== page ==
Previuos Page     Page 4 of 4     Next Page

The finishing touches!

Everyone has their own views as to what needs to be done to an image before it's exported into Photoshop. The following are few hints as to which tools offer the quickest and easiest route to a reasonably colour/tone accurate image. Obviously you should experiment by yourself, it's only through such trial and error that you can ever hope to learn SilverFast.

Before I discuss some of the tools we have one more dialog to configure, the Auto settings dialog. You can access this dialog by simply pressing the Option button followed by selecting the Auto tab. The following screenshot shows "my" settings. They are, excepting two the default settings.




The Colour Cast Removal tool is a new feature introduced in version 5.2, and comes in handy with some images. When set for 100% any colour cast (as determined by SilverFast) will be totally removed. Sometimes this a good thing, on others it makes for a horrible effect, pick your values wisely, but something in the order of 10% to 20% might be enough for most images. You won't see the effect immediately or might never see any at all, so don't expect any on screen change to your image yet.

Next,  I deselect the Auto Contrast, I have no liking for this feature, but you may feel differently. You can refer to the SilverFast manual for a more comprehensive explanation of each of the remaining settings.

The Tools in use

The tool bar running across the top of the Frame dialog is the real powerhouse of SilverFast. I'll only be touching on a few adjustment tools, but at least should get some idea of where to start.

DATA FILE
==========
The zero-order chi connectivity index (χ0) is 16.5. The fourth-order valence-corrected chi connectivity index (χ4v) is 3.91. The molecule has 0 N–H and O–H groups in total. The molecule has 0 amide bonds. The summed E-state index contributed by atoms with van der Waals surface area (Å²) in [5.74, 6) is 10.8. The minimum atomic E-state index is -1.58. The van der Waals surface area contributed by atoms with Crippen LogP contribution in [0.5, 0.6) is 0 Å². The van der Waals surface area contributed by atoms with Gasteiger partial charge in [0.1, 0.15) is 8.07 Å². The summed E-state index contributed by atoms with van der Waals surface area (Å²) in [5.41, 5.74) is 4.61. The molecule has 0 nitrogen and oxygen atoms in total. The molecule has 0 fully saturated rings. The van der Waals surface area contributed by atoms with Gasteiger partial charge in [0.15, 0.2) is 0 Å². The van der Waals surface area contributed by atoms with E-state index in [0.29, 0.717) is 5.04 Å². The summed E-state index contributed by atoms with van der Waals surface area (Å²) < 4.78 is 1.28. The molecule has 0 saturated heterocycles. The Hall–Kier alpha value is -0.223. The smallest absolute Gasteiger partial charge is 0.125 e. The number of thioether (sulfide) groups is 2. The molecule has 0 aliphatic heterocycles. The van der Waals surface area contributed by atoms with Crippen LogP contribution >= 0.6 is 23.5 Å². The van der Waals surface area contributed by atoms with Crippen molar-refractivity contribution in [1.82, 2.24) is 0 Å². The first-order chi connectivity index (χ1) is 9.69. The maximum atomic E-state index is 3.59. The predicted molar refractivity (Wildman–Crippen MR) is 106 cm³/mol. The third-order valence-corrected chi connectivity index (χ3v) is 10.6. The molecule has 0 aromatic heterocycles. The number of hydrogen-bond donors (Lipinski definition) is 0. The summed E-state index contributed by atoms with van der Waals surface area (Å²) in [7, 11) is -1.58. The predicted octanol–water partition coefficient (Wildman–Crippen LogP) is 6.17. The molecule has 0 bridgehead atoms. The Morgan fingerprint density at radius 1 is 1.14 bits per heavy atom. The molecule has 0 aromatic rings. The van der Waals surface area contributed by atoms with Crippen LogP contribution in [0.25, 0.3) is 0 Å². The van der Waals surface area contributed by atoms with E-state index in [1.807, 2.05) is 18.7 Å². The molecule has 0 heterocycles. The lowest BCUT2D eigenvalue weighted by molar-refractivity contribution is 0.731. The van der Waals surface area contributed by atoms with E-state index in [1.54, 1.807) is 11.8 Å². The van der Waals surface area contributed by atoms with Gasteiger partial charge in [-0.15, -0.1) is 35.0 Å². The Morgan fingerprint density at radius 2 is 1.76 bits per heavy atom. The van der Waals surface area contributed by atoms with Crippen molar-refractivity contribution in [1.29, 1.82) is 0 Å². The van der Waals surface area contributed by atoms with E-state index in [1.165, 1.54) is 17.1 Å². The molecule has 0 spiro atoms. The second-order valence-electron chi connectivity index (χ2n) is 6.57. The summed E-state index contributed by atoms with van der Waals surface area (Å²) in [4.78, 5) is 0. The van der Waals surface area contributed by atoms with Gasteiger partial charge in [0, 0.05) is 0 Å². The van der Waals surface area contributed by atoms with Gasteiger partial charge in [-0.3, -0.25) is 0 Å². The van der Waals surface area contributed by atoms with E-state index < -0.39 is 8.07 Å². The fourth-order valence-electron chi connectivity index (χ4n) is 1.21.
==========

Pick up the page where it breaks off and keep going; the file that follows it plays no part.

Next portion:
SilverFast Adjustment Tools Palette


Automatic Tone and Colour Correction

We can identify whether SilverFast will or will not automatically apply colour correction by checking which form the Auto Adjustment (aperture symbol) takes in the Adjustments toolbar - and both mean that Auto Colour Correction will NOT take place and means that it will.

So our first step in colour/tone correcting the image is to press the Auto Adjust button. Users with IT8 calibration or a customised ICC scanner profile will find that SilverFast ignores any colour casts it finds in the pre-scan and so Auto Adjust will simply correct the tonal range of the image. Usually the shadows will darken and the highlights brighten. With some images the midtones can also change. We can see what has changed without even inspecting the image because either the histogram  b2 and/or gradation button will have changed colour (e.g. b3).

If on the other hand you are using SilverFast without the benefit of IT-8 calibration or a custom ICC profile then SilverFast will automatically remove any colour casts found in the image (not a good idea for sunsets). The user can preset the amount of automatic colour cast removal by inserting a value into the Color Cast Removal popup shown in the Histogram dialog below.  The default value of 100% will completely remove the colour cast an a value of 0% will leave the cast untouched. Alternatively we can hold down the Shift key when pressing Auto Adjust B1  and the colour cast will be retained.